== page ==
The music can be found in the new iTunes Plus store and is limited to songs offered by the EMI record label.
Apple chief executive Steve Jobs however predicted that more labels would follow.
"We expect more than half of the songs on iTunes will be offered in iTunes Plus versions by the end of this year," Jobs said in a statement.
With the launch of iTunes Plus, Apple is making good on its www.vnunet.com to start offering the DRM-free tracks by May. The music is 25 to 30 per cent more expensive than songs with DRM at US$1.29 for US buyers and 99p in the UK. Users can upgrade previous iTunes purchases their existing song libraries at a fee of US$0.30 or 20p per song.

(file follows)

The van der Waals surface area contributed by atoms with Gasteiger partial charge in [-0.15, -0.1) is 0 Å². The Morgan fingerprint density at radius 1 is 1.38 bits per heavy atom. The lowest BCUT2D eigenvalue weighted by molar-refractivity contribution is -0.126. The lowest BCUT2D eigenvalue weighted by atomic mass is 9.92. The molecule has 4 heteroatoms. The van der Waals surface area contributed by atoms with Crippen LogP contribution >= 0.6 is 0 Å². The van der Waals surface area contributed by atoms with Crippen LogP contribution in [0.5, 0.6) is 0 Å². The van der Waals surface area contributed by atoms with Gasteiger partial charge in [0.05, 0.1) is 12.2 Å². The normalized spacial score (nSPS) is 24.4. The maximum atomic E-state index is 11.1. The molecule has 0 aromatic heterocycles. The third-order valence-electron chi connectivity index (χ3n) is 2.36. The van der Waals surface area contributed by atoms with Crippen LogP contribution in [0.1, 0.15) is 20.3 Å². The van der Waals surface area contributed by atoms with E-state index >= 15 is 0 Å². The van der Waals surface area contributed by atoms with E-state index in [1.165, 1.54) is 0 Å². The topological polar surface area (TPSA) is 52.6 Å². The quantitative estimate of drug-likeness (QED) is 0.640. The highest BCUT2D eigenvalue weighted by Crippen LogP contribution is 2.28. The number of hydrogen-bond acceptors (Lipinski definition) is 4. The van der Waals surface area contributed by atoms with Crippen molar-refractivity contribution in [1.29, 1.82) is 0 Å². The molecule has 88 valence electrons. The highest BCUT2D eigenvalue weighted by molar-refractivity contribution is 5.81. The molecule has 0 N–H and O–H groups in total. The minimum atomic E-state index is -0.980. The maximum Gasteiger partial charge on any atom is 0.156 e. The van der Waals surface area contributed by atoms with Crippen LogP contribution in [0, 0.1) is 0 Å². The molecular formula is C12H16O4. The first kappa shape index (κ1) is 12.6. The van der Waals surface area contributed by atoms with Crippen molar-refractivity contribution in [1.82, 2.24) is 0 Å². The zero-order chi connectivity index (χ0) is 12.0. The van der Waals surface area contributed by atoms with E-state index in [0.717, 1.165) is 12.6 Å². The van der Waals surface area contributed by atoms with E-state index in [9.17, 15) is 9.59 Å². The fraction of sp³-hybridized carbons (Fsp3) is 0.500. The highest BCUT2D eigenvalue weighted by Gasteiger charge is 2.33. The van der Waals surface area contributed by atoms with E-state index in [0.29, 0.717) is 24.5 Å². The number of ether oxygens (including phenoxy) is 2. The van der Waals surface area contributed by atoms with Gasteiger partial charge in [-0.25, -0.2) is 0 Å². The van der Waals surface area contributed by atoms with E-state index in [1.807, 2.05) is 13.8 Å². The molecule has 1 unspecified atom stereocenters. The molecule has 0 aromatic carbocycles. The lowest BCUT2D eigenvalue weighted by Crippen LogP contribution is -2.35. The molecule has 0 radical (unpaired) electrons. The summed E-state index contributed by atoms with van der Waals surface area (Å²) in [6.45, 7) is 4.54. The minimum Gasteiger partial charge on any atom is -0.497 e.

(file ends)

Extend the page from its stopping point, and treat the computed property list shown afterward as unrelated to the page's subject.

In addition to dropping DRM, music in the iTunes Plus store also is encoded at a higher quality than the regular content. The premium songs feature high quality 256Kbps AAC encoding, comparing to 128Kbps for the plain kind.
AAC encoded files can be played on iPods as well as computers running the iTunes media player. But the lack of DRM will allow consumers to convert the file to different format such as the universally supported MP3.
Apple's iTunes is the first major online music store to ship music without any digital protections. Amazon has publicly stated that it plans to sell unprotected mp3 songs.
Apple ships DRM-free music
By Tom Sanders on May 31, 2007 6:55AM